“I don’t ever want to see you do that again,” he would say, walking away. I had no idea what he meant. Then, he would focus his attention on my friends.
After witnessing my humiliation, you would think they would want nothing to do with it. It was just the opposite. They could hardly wait their turn because they thought he was humorous.
From their standpoint, I would have too, but I had to live with him, and it was non-stop entertainment before streaming services were available. Once he set his attention on me, I knew I had to figure out a way to get out of it. Sometimes, it was so bizarre I sat transfixed, trying to comprehend what his brain was doing; he knew this tactic worked to keep me involved longer.
“Do you see this container?” he said, coming into the living room.
I was reading a book, nowhere near his domain. I had conditioned myself to ignore his inquiries because this was the starting point of the marathon that was about to take place.
I made the mistake of looking up. He was holding a plastic margarine tub. Our mom was a survivor of the Great Depression, so anything toxic like that was used for leftovers or a spare set of keys. Whatever she could think of to put in one, it was never thrown away.
I saw him swallow and blink a few times as he said,
“This is all some people will get for Christmas this year.” He cupped it in his hands like it was valuable.
“What?” I said, breaking my code of silence. That is all it took to get the party started.
“Some people, Chris, will only get this under their tree.”
That’s when I saw the tears form in his eyes. I blame him for my forehead wrinkles that began in my pre-teens.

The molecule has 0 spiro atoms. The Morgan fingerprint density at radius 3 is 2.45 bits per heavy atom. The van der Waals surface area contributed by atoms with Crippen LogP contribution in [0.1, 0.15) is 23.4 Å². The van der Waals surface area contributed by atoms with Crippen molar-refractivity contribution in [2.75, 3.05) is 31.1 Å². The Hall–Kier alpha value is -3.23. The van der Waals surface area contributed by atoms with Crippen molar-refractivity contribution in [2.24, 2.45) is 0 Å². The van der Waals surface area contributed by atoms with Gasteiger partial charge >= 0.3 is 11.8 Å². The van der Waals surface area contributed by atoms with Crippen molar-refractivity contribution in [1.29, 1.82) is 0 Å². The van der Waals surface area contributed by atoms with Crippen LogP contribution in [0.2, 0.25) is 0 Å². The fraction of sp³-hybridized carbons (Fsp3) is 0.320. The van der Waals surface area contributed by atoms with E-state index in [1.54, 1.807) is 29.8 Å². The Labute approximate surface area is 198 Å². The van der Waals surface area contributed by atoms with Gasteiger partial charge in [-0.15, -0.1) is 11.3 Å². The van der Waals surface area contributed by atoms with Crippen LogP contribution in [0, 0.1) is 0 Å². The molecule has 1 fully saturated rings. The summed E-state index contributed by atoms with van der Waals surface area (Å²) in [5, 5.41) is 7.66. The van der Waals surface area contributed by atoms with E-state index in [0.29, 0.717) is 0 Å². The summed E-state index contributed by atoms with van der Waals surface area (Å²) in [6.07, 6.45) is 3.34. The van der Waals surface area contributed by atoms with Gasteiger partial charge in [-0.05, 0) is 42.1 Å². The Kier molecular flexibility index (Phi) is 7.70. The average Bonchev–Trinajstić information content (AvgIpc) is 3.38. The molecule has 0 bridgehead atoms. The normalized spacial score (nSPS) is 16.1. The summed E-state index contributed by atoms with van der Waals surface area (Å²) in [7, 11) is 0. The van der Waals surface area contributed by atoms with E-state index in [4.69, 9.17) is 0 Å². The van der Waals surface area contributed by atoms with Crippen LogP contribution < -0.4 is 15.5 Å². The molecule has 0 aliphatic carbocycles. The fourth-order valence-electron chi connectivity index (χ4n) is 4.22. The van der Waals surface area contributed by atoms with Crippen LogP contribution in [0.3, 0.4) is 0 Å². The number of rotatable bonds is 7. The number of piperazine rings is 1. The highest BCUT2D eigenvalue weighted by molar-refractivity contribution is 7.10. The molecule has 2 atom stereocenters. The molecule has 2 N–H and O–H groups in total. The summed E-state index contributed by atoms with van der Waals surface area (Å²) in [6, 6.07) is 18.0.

“Isn’t it so…” he cleared his throat and let the drips fall. “Isn’t it awful? Someone will get this as a gift this year, and that’s going to be it.” He broke into a complete bawling session worthy of a funeral. The Academy Awards had missed their opportunity for best actor.
His skills didn’t stop with sorrow.
“Let’s fight in slow motion,” he suggested one time.
“What is that?”
“We throw punches at each other, but you don’t really hit the other person. You go slow, so no one gets hurt.”
That sounded like a fantastic idea to me. I could take swings and get out my frustration without injuring either of us.
In the basement, far from where my mom could see, we began to go around in a circle, with fists raised and jabbing toward one another. It was all going along as planned until I moved in the direction of one his fists striking me right on my nose. I dropped my arms and looked into his frightened eyes. The blood began to pour out of a nostril.
I didn’t realize he was capable of moving so fast. He did everything at half the pace of the rest of the world.
“Get into my room!” he demanded as I saw the bright red blood on my palm, signaling the wail he knew was about to erupt.